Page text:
How to protect young people from the risks of sexting and nude image sharing

Plan: Have those difficult conversations.

“Not my child…”

Even if you feel your child may not send nudes, it’s possible they may receive unsolicited sexual material from peers. Regular chats about all things technology can normalise conversations about online life and make those more difficult conversations that need to be had a little easier. These conversations can feel embarrassing, which can make it more difficult. Approaching with care, removing stigma and showing your willingness to chat about these topics will give your children confidence to reach out to you about challenging online situations. Start with non-threating questions, such as tapping into their personal opinions and feelings about the prospect of nude image sharing. This can gauge your child’s level of knowledge of the topic and help you prepare to educate them about the risks and dangers depending on their age.

Here are some suggested conversation starters that align with the Cyber Safety Project key values for a strong foundation of respectful digital citizenship:


  • RESPONSIBILITY: Do you know the laws around sending and receiving nude images?
  • RESPONSIBILITY: What would you do if you receive a nude or explicit image from a peer?
  • INTEGRITY: What do your friends think about sending nudes? Do you agree with them?
  • INTEGRITY: How could asking someone for a nude put your friend in a difficult position?
  • STRENGTH: What would you say if someone asked you to send them a nude?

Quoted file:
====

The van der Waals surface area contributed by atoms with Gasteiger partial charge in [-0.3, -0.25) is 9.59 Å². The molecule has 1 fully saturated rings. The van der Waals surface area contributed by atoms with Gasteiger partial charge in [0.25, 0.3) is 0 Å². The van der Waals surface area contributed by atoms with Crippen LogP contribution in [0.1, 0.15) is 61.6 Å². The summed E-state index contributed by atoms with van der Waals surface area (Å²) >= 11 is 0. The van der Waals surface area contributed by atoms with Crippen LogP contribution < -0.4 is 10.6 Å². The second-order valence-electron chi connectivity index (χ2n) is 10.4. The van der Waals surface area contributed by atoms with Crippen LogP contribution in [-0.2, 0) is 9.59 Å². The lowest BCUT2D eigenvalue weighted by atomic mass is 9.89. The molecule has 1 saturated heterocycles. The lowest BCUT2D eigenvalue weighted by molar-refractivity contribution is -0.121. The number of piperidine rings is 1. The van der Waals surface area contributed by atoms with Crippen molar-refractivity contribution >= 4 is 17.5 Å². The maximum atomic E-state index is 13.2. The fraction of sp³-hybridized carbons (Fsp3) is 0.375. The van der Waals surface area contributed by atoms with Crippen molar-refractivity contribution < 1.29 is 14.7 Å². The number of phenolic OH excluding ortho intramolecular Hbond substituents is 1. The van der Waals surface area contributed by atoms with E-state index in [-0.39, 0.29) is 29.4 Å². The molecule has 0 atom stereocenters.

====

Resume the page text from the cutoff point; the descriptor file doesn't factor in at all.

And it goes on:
• STRENGTH: Why is it unsafe to send nude images, even to people we trust?
  • EMPATHY: If a nude image is being shared without someone’s consent, how might they feel?
  • EMPATHY: What do your friends think about sending nudes? Do you agree with them?

Prevent: Establish clear boundaries.

It should never be assumed that the responsible use of technology is common sense. Whilst young digital citizens are seemingly savvy with navigating technology, this does not mean they understand the challenges and risks with engaging with others online. Young people need guidance and clear boundaries as they learn to manage their own cyber safety and digital wellbeing. Here are our non-negotiables when establishing your Family Technology Use Agreement:

  • All personal devices are charged in a common area overnight.
  • No device use in bedrooms, bathrooms or toilets (this is where nude images are more likely to be taken).
  • Device and in-app profile settings reviewed as a family (monthly).

Protect: Keep your eyes peeled.

There are some cheeky and deceitful applications that can be downloaded to store photos in other ‘secret’ folders or vaults. Applications like Fake Calculator and Photo Vault store images away from the user’s Camera Roll into these ‘hidden’ folders to make them harder to find. These applications use cloud/server storage so the images can be removed from the phone’s storage with the hope that explicit images can’t be found. When monitoring your child’s devices, look every icon, even those that look like native apps such as the Calculator, Weather or Notes apps – they could be a hidden/secret vault.

Be cautious about encrypted apps such as Signal or Telegram Messenger and help educate the young people in your care about the use of Snapchat for nude image sharing and storing through the ‘my eyes only’ section.

Make use of our free resources for families. Take the conversation further with our Conversation Checklist and set up a Family Agreement for technology use. We have webinars and workshops that may help extend your family’s knowledge too.

Author: Trent Ray (Co-founder, Cyber Safety Project)